Microsoft took the tech industry somewhat by surprise late last year when they announced a line of VR devices at competitive prices. Not much is known other than their affordable price and very manageable tech specs. Now, we finally have a release date. At the Game Developers Conference, Microsoft will begin shipping. Don’t get too excited, however, because these headsets are for developers only.
Windows 10 VR
Microsoft’s headsets are not strictly VR headsets, as they work in mixed reality, similar to their Hololens project. Unlike Hololens, which is standalone, these still need to be wired into a computer. Even though the specs are more forgiving than the Vive and Rift, you still need a relatively modern computer to keep up. Most likely Microsoft is envisioning these headsets for more professional use than their competitors. PC World noted that Microsoft is going to add functionality to their Windows 10 Apps, like Skype and Cortana. All these are cool features, but more useful in a professional setting than for entertainment purposes.
Either way, it will be some time before any consumer gets their hands on the headsets. Vlad Kolesnikov, senior program manager at Microsoft, said in a webcast last Friday that the headsets will coincide with the Creators update. This is so developers can try out their apps and programs with the new headset. Standard business practice, after all, but it’s a shame to see others get the chance to try out the headset before you can.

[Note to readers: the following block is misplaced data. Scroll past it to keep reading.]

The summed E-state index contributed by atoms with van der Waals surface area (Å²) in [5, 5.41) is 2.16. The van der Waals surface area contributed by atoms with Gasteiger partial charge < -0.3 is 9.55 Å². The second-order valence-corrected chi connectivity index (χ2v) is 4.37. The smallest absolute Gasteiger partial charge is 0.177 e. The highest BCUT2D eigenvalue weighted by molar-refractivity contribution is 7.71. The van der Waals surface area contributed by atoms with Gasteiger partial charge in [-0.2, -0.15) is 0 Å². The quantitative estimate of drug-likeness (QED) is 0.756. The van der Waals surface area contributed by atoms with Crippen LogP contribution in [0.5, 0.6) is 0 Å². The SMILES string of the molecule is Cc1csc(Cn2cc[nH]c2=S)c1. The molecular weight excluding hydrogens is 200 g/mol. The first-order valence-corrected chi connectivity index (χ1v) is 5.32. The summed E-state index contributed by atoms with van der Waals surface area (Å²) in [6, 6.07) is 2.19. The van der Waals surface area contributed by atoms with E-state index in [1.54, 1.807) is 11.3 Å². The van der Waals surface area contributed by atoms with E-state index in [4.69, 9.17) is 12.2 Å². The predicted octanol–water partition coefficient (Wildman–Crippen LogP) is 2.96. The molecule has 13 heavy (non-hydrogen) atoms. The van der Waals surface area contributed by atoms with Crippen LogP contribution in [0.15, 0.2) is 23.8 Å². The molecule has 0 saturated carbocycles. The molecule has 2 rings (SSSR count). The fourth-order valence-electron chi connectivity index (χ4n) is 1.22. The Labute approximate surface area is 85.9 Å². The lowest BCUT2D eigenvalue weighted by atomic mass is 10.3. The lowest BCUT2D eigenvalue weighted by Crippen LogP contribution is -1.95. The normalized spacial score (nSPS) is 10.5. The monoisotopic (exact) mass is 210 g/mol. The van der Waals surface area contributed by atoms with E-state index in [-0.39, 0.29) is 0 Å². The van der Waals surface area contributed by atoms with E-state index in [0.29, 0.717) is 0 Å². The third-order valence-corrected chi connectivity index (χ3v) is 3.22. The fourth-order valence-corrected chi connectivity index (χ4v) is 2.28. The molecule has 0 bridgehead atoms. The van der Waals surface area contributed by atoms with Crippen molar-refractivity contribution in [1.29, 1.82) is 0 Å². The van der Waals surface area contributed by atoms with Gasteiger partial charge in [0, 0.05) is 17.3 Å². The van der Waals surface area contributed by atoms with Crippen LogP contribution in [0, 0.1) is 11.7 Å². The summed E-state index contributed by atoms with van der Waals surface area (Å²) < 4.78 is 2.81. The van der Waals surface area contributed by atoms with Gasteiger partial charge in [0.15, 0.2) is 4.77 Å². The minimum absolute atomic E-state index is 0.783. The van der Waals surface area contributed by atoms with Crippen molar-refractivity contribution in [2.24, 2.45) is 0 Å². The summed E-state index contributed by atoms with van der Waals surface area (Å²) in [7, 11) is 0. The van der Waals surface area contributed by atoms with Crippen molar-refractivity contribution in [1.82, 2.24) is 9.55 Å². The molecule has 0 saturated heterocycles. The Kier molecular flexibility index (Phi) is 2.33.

Consumers will eventually get their hands on these devices when Microsoft’s hardware partners release their own versions. Some of these were shown off at CES this year, like Lenovo, Asus and Acer. As long as there is no price increase, consumers will be able to get a PC VR headset for US$300(S$428). The wide variety of hardware providers should keep the price of these headsets down. Meanwhile, sending out these headsets to developers should allow for an excellent wide range of apps for when the headset is launched commercially. Hopefully, this one doesn’t take half a year to launch in Singapore like the HTC Vive did.
Source: PC World,